Back in May, New York attorney general Eric Schneiderman filed a lawsuit accusing both Domino’s and several franchisees of “systemic” wage theft — what his office has routinely blasted as an ongoing pattern of “illegally chiseling at the pay of minimum-wage workers” by the entire chain. Executives viewed their inclusion in the suit as an annoyance (and possibly even a tactical blunder), since the courts have generally labeled franchisees the bad guys in these matters, not their corporate overlords. Recent labor rulings have started challenging that idea, though; and now, Schneiderman’s bold move may be paying off, too: His office has announced that the three franchisees named in the suit are settling individually for $480,000, leaving Domino’s as the sole defendant.
Schneiderman has now spent the better part of three years arguing that Domino’s has “full knowledge” of franchisees’ “consistent and outrageous record of disregard for workers’ rights.” Legally, his claim boils down to Domino’s being what’s known in labor law as a “joint employer” — in this case, that there’s clear evidence corporate meddles in worker pay, versus it being entirely at franchisees’ discretion. His office contends that, for the period outlined in the lawsuit, Domino’s encouraged store owners to use a flawed payroll system (called PULSE) that it knew miscalculated workers’ wages. Also, Domino’s allegedly made multiple updates to PULSE every year, yet never bothered to fix the underpayment glitch, or even tell franchisees that this glitch existed. (It was deemed a “low priority.”) As a result, workers got screwed out of a lot of hard-earned wages — delivery drivers in particular, who were reportedly shafted on miles they put on their private vehicles as well.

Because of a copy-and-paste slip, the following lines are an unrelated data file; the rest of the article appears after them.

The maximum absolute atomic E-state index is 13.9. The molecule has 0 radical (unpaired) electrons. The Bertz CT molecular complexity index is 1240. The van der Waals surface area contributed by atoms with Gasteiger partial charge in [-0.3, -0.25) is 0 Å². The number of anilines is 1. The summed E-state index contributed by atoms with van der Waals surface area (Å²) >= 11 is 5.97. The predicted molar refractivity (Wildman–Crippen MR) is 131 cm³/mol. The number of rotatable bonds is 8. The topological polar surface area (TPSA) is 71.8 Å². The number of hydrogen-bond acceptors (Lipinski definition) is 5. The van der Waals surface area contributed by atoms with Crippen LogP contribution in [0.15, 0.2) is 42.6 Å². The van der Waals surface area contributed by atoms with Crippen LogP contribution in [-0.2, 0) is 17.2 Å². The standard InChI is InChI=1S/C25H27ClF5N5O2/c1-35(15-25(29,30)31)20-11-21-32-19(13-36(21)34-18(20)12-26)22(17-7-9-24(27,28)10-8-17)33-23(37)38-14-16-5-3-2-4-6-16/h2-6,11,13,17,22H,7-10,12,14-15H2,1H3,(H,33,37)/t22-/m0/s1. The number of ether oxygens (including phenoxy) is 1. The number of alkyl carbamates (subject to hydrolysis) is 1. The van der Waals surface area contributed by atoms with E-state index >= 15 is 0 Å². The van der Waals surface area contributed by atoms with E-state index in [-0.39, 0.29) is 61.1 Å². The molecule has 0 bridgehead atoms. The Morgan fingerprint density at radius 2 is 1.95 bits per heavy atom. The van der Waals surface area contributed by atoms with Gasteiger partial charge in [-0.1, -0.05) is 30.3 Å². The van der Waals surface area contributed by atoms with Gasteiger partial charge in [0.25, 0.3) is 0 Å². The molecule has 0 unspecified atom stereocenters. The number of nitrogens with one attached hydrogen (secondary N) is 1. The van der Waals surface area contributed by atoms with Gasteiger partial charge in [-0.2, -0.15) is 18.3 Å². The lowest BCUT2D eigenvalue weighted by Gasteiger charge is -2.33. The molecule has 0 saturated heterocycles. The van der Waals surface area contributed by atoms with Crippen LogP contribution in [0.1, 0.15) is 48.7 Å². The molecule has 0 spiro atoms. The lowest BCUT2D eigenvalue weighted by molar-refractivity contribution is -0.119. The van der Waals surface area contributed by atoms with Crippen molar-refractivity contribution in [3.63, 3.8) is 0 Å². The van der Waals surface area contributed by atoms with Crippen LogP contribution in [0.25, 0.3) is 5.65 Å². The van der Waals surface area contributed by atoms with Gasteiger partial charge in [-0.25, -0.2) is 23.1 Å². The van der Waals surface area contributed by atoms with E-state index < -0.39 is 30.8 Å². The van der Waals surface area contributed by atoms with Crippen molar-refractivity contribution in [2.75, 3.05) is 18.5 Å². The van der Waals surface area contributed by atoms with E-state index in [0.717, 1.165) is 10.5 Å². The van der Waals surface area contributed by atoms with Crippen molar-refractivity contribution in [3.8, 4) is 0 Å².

The $480,000 Schneiderman’s office secured in restitution will be divvied up among hundreds of workers mostly in the New York metro area. Including these three new additions, 71 Domino’s franchisees statewide have now settled labor violations with the attorney general. That represents more than a third of all the locations in New York state, and comes to nearly $2 million that’s been returned to the chain’s workers.